Serious car acciden left me with 5 herniated discs. Surgery helped the 3 cervical discs. Now at 72 I am having neck and back pain. Deep dents in shoulders. Nuro surgeon, gyn, and PCP all agree I need breast reduction. Will Medicare pay for this? Affects the quality of life. I need help. . 5 ft.3 in. 156 lbs. Wear 36 DDD bra. I do not have a picture, just try to do the best you can. .I am in a lot of pain. Thank you for any help you can give me. Mary Catherine
Need Breast Reduction for my Health. I Am 72, in Pain. Cervical Surgery from Car Accident. Hope.Medicare Will Pay?
Doctor Answers (3)
Medicare might pay for a breast reduction but it won't be known until after the operation.
Most insurance companies will require prior approval before granting payment for an operation. Medicare does not do this. They decide after the operation whether they will pay. Your plastic surgeon will be able to tell you how Medicare has reimbursed him historically for breast reduction.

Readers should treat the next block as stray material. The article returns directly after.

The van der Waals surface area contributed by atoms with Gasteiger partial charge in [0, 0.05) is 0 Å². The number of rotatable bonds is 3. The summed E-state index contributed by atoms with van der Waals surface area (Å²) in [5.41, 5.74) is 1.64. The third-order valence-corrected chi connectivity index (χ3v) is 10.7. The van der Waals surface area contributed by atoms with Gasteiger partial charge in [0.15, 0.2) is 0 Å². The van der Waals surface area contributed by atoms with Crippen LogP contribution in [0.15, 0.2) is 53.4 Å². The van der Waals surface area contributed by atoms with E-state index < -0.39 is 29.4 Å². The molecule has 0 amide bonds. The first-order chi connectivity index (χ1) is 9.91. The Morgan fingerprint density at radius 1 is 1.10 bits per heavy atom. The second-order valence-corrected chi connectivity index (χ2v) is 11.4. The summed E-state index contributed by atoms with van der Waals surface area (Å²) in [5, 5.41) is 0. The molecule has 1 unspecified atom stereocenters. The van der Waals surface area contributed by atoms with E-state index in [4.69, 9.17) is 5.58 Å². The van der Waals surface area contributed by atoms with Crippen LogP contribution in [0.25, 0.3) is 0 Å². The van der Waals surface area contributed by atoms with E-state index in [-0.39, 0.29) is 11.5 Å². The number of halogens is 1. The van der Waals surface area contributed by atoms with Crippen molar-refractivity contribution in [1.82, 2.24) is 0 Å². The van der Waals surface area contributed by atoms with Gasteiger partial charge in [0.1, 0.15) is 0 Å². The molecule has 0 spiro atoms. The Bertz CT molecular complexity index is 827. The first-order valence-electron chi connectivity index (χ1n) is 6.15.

Web reference: http://www.zubowicz.com/
Breast Reduction at 72yo
Yes, your insurance carrier should cover a breast reduction. Consider going first to your primary care physician for cardiopulmonary clearance for a general anesthetic. Next, visit your Back Surgeon or Neurologist and make sure that additional treatment for your cervical disc condition would be of little benefit and, they will write a letter of recommendation for your breast reduction surgery. Lastly, take these materials to a member of the ASAPS in your local area for a consult. They are experts in Breast Surgery. Best,
Gary R Culbertson, MD, FACS
36 DDD - Will Breast Reduction Help Pain?
You may be able to get the breast reduction approved through Medicare. With your herniated disc history, it would be very difficult to determine how much the breast reduction would improve pain.
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These answers are for educational purposes and should not be relied upon as a substitute for medical advice you may receive from your physician. If you have a medical emergency, please call 911. These answers do not constitute or initiate a patient/doctor relationship.